That said, I do agree that Flatpak has a lot of issues. Specifically the problems with redundancy and security. Personally I find Guix/Nix offers better solutions to many of the problems Flatpak tries to fix.

or learn how to do it and spend time configuring each and every application as needed

And even if they were to spend the time, afaik there’s simply no right way to configure a flatpak like GIMP so it can edit any file from any arbitrary location they might want without first giving it read/write permissions for every single of those locations and allowing the program to access those whole folder trees at any point in time without the user knowing (making it “unsafe”).

It shouldn’t have to be this way, there could be a Flatpak API for requesting the user for a file to open with their explicit consent, without requiring constant micro-management of the flatpak settings nor pushing the user to give it free access to entire folders. The issue is that Flatpak tries to be transparent to the app devs so such level of integration is unlikely to happen with its current philosophy.

Back when the anti-Stallman letter broke out, some transgender people were calling him “transfobe” for having openly proposed the use of a gender-neutral pronoun that he came up with as the preferred way to speak when you don’t know the gender of the person.

It seems promoting the use of a gender-neutral pronoun can be counterproductive. Some people might actually find it offensive and condescending.

No modern AI has been able to reliably pass the Turing test without blatant cheats (like allowing the use of foreign kids unable to understand/express/speak themselves fluently, instead of adults). Just because it dates back to the 1950s doesn’t make it any less valid, imho.

I was interested by the other tests you shared, thanks for that! However, in my opinion:

The Markus test is just a Turing Test with a video feed. I don’t think this necessarily makes the test better, it adds more requirements for the AI, but it’s unclear if those are actually necessary requirements for consciousness.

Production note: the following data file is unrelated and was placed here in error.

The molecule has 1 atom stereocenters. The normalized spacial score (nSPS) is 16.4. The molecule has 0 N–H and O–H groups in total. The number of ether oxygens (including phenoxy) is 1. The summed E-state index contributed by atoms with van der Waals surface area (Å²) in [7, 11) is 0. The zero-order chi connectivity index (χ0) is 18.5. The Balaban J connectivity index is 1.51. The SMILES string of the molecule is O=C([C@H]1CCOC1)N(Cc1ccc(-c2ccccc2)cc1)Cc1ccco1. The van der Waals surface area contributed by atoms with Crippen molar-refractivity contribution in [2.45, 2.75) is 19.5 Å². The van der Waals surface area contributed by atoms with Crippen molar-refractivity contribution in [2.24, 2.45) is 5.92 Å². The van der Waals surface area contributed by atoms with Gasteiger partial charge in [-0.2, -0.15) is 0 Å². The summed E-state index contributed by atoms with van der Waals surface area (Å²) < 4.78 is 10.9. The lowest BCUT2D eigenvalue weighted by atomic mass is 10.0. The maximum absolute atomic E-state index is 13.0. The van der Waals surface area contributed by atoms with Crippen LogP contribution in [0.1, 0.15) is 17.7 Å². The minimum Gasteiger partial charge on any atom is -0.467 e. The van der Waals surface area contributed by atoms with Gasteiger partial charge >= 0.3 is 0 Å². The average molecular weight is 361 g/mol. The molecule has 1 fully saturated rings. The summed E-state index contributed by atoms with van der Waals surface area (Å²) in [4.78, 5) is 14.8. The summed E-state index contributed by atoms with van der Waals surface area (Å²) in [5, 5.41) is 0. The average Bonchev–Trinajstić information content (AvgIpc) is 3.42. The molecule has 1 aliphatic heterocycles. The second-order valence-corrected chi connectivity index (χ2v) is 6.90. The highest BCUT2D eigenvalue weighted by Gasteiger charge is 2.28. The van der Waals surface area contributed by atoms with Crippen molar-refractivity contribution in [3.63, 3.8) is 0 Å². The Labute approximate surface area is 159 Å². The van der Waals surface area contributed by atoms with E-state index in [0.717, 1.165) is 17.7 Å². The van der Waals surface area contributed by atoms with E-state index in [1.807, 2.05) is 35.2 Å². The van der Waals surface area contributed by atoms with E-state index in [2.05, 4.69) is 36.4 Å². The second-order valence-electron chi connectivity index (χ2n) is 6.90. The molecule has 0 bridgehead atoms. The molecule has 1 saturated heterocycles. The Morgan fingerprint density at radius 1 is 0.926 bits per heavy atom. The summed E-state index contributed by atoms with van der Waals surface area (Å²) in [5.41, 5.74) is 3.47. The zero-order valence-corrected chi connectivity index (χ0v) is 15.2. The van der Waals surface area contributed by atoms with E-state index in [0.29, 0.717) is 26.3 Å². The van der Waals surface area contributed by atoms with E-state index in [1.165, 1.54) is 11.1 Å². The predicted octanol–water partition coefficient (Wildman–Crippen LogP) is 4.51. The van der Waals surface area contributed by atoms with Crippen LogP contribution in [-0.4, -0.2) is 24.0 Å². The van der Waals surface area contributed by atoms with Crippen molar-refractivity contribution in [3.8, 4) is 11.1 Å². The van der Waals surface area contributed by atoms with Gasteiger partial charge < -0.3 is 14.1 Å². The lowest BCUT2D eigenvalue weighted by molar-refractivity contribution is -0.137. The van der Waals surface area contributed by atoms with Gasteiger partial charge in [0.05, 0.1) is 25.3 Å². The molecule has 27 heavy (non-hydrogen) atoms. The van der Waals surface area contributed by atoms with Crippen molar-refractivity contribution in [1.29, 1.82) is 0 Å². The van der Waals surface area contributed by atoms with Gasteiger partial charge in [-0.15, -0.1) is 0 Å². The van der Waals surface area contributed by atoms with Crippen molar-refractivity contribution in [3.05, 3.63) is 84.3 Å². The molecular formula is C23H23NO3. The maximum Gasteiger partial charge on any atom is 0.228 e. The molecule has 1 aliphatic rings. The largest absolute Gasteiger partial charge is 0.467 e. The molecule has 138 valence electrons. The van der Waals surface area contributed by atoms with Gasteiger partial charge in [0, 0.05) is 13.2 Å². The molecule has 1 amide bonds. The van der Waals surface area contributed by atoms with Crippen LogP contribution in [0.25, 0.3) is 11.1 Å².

The Lovelace test 2.0 is also not very different from a Turing test where the tester is the developer and the questions/answers are on a specific domain, where it’s creativity is what’s tested. I don’t think this improves much over the original test either, since already in the Turing test you have freedom to ask questions that might already require innovative answers. Given the more restricted scope of this test and how modern procedural generation and neural nets have developed, it’s likely easier to pass the Lovelance test than the Turing test. And at the same time, it’s also easier for a real human to not pass it if they can’t be creative enough. I don’t think this test is really testing the same thing.

The MIST is another particular case of a more restricted Turing test. It’s essentially a standardized and “simplified” Turing test where the tester is always the same and asks the same questions out of a set of ~80k. The only advantage is that it’s easier to measure and more consistent since you don’t depend on how good the tester is at choosing their questions or judging the answers, but it’s also easier to cheat, since it would be trivial to make a program specifically designed to answer correctly that set of questions.

Oh but I agree that assuming our reality is solipsist isn’t useful for practical purposes. I’m just highlighting the fact that we do not know. We don’t have enough data preciselly because there are many things related to consciousness that we cannot test.

Personally I think that if it looks like a duck, quacks like a duck and acts like a duck then it probably is a duck (and that’s what the studies you are referencing generally need to assume). Which is why, in my opinion, the turing test is a valid approach (and other tests with the same philosophy).

Disregarding turing-like tests and at the same time assuming that only humans are capable of having “a soul” is imho harder to defend, because it requires additional assumptions. I think it’s easier to assume that either duck-likes are ducks or that we are in a simulation. Personally I’m skeptical on both and I just side with the duck test because it’s the more pragmatic approach.

Do we know for sure that our architecture is the same? How do you prove that we are really the same? For all I know I could be plugged to a simulation :P

If there was a way to test consciousness then we would be able to prove that we are at least interacting with other conscious beings… but since we can’t test that, it could theoretically be possible that we (I? you?) are alone, interacting with a big non-sentient and interconnected AI, designed to make us “feel” like we are part of a community.

I know it’s trippy to think that but… well… from a philosophical point of view, isn’t that true?